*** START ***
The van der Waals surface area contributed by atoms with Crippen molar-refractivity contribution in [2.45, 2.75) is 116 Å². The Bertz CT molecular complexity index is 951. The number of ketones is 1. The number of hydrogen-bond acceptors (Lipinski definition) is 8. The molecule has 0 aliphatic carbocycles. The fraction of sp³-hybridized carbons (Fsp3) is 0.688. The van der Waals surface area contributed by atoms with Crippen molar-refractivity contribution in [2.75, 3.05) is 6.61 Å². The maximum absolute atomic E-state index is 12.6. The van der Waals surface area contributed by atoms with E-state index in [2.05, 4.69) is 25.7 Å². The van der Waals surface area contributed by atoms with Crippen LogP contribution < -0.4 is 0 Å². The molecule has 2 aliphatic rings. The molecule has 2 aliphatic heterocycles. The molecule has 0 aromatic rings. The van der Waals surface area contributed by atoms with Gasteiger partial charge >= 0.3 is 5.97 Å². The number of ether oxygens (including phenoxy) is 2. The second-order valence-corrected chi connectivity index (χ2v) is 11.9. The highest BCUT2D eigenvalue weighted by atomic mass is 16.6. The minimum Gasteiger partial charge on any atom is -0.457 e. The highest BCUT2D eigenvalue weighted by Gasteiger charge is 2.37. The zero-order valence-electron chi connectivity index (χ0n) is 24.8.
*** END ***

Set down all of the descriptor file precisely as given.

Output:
The van der Waals surface area contributed by atoms with Crippen molar-refractivity contribution in [2.45, 2.75) is 116 Å². The Bertz CT molecular complexity index is 951. The number of ketones is 1. The number of hydrogen-bond acceptors (Lipinski definition) is 8. The molecule has 0 aliphatic carbocycles. The fraction of sp³-hybridized carbons (Fsp3) is 0.688. The van der Waals surface area contributed by atoms with Crippen molar-refractivity contribution in [2.75, 3.05) is 6.61 Å². The maximum absolute atomic E-state index is 12.6. The van der Waals surface area contributed by atoms with E-state index in [2.05, 4.69) is 25.7 Å². The van der Waals surface area contributed by atoms with Crippen LogP contribution < -0.4 is 0 Å². The molecule has 2 aliphatic rings. The molecule has 2 aliphatic heterocycles. The molecule has 0 aromatic rings. The van der Waals surface area contributed by atoms with Gasteiger partial charge >= 0.3 is 5.97 Å². The number of ether oxygens (including phenoxy) is 2. The second-order valence-corrected chi connectivity index (χ2v) is 11.9. The highest BCUT2D eigenvalue weighted by atomic mass is 16.6. The minimum Gasteiger partial charge on any atom is -0.457 e. The highest BCUT2D eigenvalue weighted by Gasteiger charge is 2.37. The zero-order valence-electron chi connectivity index (χ0n) is 24.8.